The Air Transport World-Leeham Co. Eco-Aviation Conference last week produced a great deal of news, most notably the test results from Air New Zealand on its biofuel test flight made in cooperation with Boeing and Rolls-Royce.
ANZ announced at the conference that the test flight had a 1.2% better fuel efficiency than Jet-A fuel but a whopping 60%+ reduction in CO2 emissions.
Another in the continuing reports from the Airbus Innovation Days….
Airbus provided an A330/A340 market update during its Innovation Days presentations in Hamburg earlier in May.
The A340 has become irrelevant to the new airplane market, with only a handful of new orders remaining and virtually none forthcoming in the last several years. Airbus is tweaking the A340 with some aerodymic improvements designed to reduce fuel burn by 1%. Along with maintenance procedure changes to the A330, the A340 increases the interval on the A Check to 800 flight hours from the current 600; C Check intervals go from 18 months to 21-24 months; Intermediate Checks increased from five years at EIS to the current six years and remains unchanged; and Structural Checks increase from 10 years to 12 years.
We resisted asking whether the A340’s Product Improvement Package includes a large Parking Brake sign in the cockpit.
To some, the Blended Wing Body airplane seems like a great idea. We like it, too. It’s highly fuel efficient–estimated to be up to 30% more so than the Airbus A380. The body acts as lift, providing a lot of the efficiency.
It’s voluminous. It can carry more than 1,000 people and it has great cargo-carrying capability. It’s also been discussed as an aerial refueling tanker for the US Air Force.
Testing continues on the 787 as it prepares for first flight in June.
Speculation is rampant over whether the airplane will be ready to fly before, during or after the Paris Air Show (but for clarity, “during” does not mean “at” the air show).
We believe Boeing would dearly love to be able to talk about first flight at the air show. Tests appear to be moving more quickly than anticipated, as reported by Flightblogger in its running countdown to first flight.
We are hearing widely divergent opinions about whether first flight will happen in time for Boeing to discuss it at the air show or not.
Update, May 26: India reportedly has decided to buy the KC-330 MRTT. It’s widely expected France will select the MRTT as well (no surprise there). Boeing apparently didn’t offer the KC-767 to India and probably won’t waste its time with France.
While Boeing in the previous USAF competition touted the fact that it has delivered a tanker (to Japan) and Airbus hasn’t, and that this would be the ‘year of the tanker’ to get Japan’s four tankers delivered and at least the first of the Italian tankers, the company didn’t offer the International tanker to India.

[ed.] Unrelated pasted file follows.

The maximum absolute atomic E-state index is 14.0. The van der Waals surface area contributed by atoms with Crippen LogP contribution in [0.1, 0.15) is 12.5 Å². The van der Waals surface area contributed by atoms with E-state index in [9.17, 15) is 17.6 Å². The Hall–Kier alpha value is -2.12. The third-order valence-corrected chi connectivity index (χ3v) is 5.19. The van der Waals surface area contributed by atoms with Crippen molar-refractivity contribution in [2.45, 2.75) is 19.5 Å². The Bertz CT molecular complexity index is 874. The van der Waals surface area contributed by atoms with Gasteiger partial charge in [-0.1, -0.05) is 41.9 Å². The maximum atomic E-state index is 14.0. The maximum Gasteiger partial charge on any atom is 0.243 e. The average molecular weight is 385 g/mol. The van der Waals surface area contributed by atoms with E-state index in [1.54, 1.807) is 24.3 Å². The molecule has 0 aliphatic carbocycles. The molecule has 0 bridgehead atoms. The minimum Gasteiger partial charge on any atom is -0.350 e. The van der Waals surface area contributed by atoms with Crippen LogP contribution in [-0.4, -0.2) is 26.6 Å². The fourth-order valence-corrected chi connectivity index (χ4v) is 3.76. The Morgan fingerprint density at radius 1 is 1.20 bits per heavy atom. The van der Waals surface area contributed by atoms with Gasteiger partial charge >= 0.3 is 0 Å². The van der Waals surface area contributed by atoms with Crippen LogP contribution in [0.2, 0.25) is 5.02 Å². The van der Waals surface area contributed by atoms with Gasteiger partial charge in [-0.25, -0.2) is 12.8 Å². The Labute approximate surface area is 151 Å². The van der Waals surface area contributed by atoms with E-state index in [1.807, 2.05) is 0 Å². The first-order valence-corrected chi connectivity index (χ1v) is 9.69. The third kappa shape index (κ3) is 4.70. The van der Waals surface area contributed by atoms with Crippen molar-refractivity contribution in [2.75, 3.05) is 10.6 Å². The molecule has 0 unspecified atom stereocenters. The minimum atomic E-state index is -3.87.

Anyone know why?
According to this article in Reuters, the US Air Force has regained control over the competition for the KC-X tanker that will be re-run after the Government Accountability Office last year found flaws with its process.
Because of that, Defense Secretary Robert Gates was going to re-run the competition from his office. It looks like the USAF has convinced him that it can run the competition.
The Request for Proposals appears headed toward an issuance in the next 30 days or so.
A sole-source, winner-take-all competition looks like what the USAF will plan for. This supports Gates’ position (probably little surprise there) but is at various with some key Members of Congress, who have been advocating a split buy. Some other key members, including Sen. John McCain, favor a sole-source acquisition.
The price of oil has doubled off its low of only a few months ago, closing Friday (May 23) at around $61bbl. This is actually good news for Airbus and Boeing (and Bombardier and Embraer) as these companies struggle to protect their skyline (order backlog) over the balance of 2009 and in 2010.
Based on the forecasts that the airline industry will recover in 2010 and 2011, and on the hope that the financial markets will improve next year, Airbus and Boeing have been engaged in high-profile efforts to maintain production rates of the A320 and 737 lines in particular and the A330 and 777 lines as well.
Flight International has a May 14 story we’ve just seen (we were out of town) about Boeing’s possible response to the Airbus A350-1000. This may be found here.
The most interesting thing to us is the timeline: within three-four years after Boeing gains clarity on the A350-1000, or perhaps by around 2018-19. Or, Boeing suggested, three or four years after the A350 EIS, currently forecast by Airbus as 2013 for the -900 model (the -1000 EIS is slated for 2015 and the -800 in 2014).
Aviation Week reports the FAA has certified Boeing’s Wedgetail, the 737-based electronics airplane ordered by the Australian services. The program, which includes electronics from Northrop Grumman, is years behind schedule.